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Comment: The road to perdition always leads south

U.S. farmers are stuck between a rock and a hard place due to Trump’s trade wars

If war is hell, then trade wars must be a purgatorial stop along the way. For proof, just look where Election Day 2018 finds American farmers. Faced with ample production, stale commodity prices, and the lowest forecasted national farm income since 2002, U.S. farmers are now waiting for a winter of government “tariff mitigation” payments […] Read more

Comment: Our garden’s last stand

There was no food waste on the rural farm of my youth

In the unseasonable heat of mid-September, the yard’s many black walnut trees began shedding their heavy fruit. Now, a month on, the stately trees are bare of nuts and most of their leaves weeks earlier than any year I can remember. Does that suggest an early winter? A long one? Time will tell. All I […] Read more

The United States Capitol Building

Comment: Tell me if you’ve heard this before

Because agriculture policy-makers can’t remember history, farmers may be doomed to repeat it

Truisms don’t need to be completely true to be a truism. For example, “If you live long enough, you’ll see everything” doesn’t mean you will see everything if you live a long life. You may see a great deal, but it’s highly unlikely you’ll see “everything.” Simone de Beauvoir, a French novelist and existentialist, turned […] Read more

U.S. Senate building

Comment: September slips away — and so do political solutions

The clock is ticking on several U.S. policy decisions that could have global implications

There are never enough days in September for farmers, ranchers, and pennant-chasing baseball teams. Every day, whether spent in a combine, pasture or batter’s box, brings change to what’s real today and what’s possible tomorrow. And it happens fast; September days don’t pass, they evaporate. The U.S. Congress, however, seems not to notice days, months […] Read more

Carrot hanging on the end of angled stick

The carrot, the stick, and U.S. farmers

Trade turmoil has the White House picking winners and losers in the U.S. farm sector

The Trump administration’s good cop/bad cop approach to U.S. trade policy was on full display Aug. 27 when President Donald J. Trump, the bad cop that day, announced a very incomplete NAFTA trade deal — fuelled by his heavy use of tariffs — that pointedly excluded Canada. That day’s good cop was U.S. Secretary of […] Read more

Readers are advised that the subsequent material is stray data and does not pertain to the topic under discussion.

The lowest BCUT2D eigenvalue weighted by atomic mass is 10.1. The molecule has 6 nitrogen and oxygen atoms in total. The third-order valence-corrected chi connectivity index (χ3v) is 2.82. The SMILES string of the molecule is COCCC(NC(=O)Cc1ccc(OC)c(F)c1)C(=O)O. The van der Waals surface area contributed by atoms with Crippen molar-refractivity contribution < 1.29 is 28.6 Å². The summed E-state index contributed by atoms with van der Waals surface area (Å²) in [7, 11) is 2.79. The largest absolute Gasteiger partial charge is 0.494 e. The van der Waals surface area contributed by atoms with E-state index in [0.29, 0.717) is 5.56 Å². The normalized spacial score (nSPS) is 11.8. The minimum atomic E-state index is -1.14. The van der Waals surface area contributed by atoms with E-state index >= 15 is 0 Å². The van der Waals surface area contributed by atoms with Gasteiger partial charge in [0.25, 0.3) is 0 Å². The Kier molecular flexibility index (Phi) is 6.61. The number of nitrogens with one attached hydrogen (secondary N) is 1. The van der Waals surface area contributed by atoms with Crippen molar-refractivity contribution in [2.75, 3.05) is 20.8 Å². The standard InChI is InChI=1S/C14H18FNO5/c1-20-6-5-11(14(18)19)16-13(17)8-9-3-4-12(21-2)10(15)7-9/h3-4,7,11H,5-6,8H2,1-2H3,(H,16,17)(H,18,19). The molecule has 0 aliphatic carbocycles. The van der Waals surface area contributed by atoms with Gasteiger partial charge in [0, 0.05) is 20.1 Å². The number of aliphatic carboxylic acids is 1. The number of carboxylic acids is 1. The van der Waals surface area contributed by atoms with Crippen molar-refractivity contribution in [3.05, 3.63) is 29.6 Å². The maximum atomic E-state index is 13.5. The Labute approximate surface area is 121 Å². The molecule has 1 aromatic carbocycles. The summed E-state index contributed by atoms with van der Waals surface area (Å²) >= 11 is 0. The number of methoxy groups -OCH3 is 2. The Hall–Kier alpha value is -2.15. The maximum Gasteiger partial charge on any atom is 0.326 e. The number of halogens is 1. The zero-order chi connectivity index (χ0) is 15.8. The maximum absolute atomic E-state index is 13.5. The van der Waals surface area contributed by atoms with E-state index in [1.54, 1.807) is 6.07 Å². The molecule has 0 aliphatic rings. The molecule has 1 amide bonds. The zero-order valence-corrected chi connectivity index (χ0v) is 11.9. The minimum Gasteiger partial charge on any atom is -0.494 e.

Meet your new boss, same as the old boss

Your key customers are reacting to the shifting demands of their key customers

The only Washington, D.C.-area team having a worse year than the Baltimore Orioles is big food’s biggest, richest lobbying arm, the Grocery Manufacturers Association, or the GMA. Most American farmers and ranchers don’t know GMA by its acronym; they do, however, know its work: it was the organizer and chequebook behind the defeat of several […] Read more

Readers can write, too

Reader feedback is always interesting for a column writer

There’s an art and elegance to letter writing that electronic communication — email, texting, direct messaging, Twitter, and other ethereal forms — simply can’t capture. The biggest difference is also its most ironic: paperless communication encourages brevity and emphasizes urgency. Why, I wonder, is there a weight restriction on email? NNTR. (No need to reply.) […] Read more

Opinion: On the road – Ireland’s farms, food and future

Dublin, even in summer sunshine, can’t entirely shake its smoky, troubled past. Bullet holes the size of grapes still pockmark the pillars and walls of the General Post Office. Still, Dublin’s streets are packed. The lovely Catherine and I are there, too, walking along its central artery, the River Liffey. We’re in Ireland to visit […] Read more

Comment: When Trump starts tweeting, Sonny starts packing

The U.S. ag secretary has lately been America’s apologist-in-chief

Prince Edward Island, caressed in the arms of New Brunswick and Nova Scotia, is a lovely place to visit in June. Its sparkling red sand beaches, miles of white-blossomed potato fields, and rolling carpets of lush pasture form a colour-soaked postcard for tourists and locals alike. U.S. Secretary of Agriculture Sonny Perdue caught a glimpse […] Read more

Opinion: Age no guarantee of wisdom

We’re apparently no smarter than the ancient critics of what we now accept as established science

In May 1543, Nicolaus Copernicus published On the Revolutions of the Heavenly Spheres, a book that used mathematics and astronomy to postulate how the earth and the then-known planets rotated on their own axis as they orbited a stationary sun. Within days of its printing, however, Copernicus died. His theory of “heliocentrism,” the first scientific […] Read more